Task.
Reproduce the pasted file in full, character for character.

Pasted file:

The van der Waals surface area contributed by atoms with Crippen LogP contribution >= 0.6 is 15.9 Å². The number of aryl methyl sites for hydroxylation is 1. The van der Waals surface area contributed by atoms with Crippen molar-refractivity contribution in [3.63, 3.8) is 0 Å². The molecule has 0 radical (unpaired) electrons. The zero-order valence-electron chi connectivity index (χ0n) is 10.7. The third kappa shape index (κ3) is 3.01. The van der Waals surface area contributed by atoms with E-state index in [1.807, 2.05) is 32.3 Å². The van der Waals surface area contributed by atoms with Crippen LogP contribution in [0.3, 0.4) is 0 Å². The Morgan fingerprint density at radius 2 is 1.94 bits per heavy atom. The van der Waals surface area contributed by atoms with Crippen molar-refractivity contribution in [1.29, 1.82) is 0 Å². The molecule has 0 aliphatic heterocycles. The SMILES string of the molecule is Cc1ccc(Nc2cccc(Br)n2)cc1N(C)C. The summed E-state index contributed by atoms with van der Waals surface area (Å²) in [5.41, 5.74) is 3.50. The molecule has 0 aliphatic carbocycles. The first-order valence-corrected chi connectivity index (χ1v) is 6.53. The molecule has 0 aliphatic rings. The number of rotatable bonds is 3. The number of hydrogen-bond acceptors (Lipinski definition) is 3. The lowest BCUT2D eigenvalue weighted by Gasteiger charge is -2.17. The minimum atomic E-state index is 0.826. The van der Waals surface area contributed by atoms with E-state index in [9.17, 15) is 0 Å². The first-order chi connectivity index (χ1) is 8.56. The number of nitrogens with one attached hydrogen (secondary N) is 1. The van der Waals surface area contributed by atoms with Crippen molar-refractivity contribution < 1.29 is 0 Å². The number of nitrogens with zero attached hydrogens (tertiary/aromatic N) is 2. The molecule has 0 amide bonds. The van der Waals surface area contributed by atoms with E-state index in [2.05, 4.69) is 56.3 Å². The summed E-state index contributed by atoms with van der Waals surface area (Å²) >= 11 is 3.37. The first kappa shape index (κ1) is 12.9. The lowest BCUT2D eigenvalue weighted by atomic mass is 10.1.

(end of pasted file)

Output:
The van der Waals surface area contributed by atoms with Crippen LogP contribution >= 0.6 is 15.9 Å². The number of aryl methyl sites for hydroxylation is 1. The van der Waals surface area contributed by atoms with Crippen molar-refractivity contribution in [3.63, 3.8) is 0 Å². The molecule has 0 radical (unpaired) electrons. The zero-order valence-electron chi connectivity index (χ0n) is 10.7. The third kappa shape index (κ3) is 3.01. The van der Waals surface area contributed by atoms with E-state index in [1.807, 2.05) is 32.3 Å². The van der Waals surface area contributed by atoms with Crippen LogP contribution in [0.3, 0.4) is 0 Å². The Morgan fingerprint density at radius 2 is 1.94 bits per heavy atom. The van der Waals surface area contributed by atoms with Crippen molar-refractivity contribution in [1.29, 1.82) is 0 Å². The molecule has 0 aliphatic heterocycles. The SMILES string of the molecule is Cc1ccc(Nc2cccc(Br)n2)cc1N(C)C. The summed E-state index contributed by atoms with van der Waals surface area (Å²) in [5.41, 5.74) is 3.50. The molecule has 0 aliphatic carbocycles. The first-order valence-corrected chi connectivity index (χ1v) is 6.53. The molecule has 0 aliphatic rings. The number of rotatable bonds is 3. The number of hydrogen-bond acceptors (Lipinski definition) is 3. The lowest BCUT2D eigenvalue weighted by Gasteiger charge is -2.17. The minimum atomic E-state index is 0.826. The van der Waals surface area contributed by atoms with E-state index in [9.17, 15) is 0 Å². The first-order chi connectivity index (χ1) is 8.56. The number of nitrogens with one attached hydrogen (secondary N) is 1. The van der Waals surface area contributed by atoms with Crippen molar-refractivity contribution < 1.29 is 0 Å². The number of nitrogens with zero attached hydrogens (tertiary/aromatic N) is 2. The molecule has 0 amide bonds. The van der Waals surface area contributed by atoms with E-state index in [2.05, 4.69) is 56.3 Å². The summed E-state index contributed by atoms with van der Waals surface area (Å²) >= 11 is 3.37. The first kappa shape index (κ1) is 12.9. The lowest BCUT2D eigenvalue weighted by atomic mass is 10.1.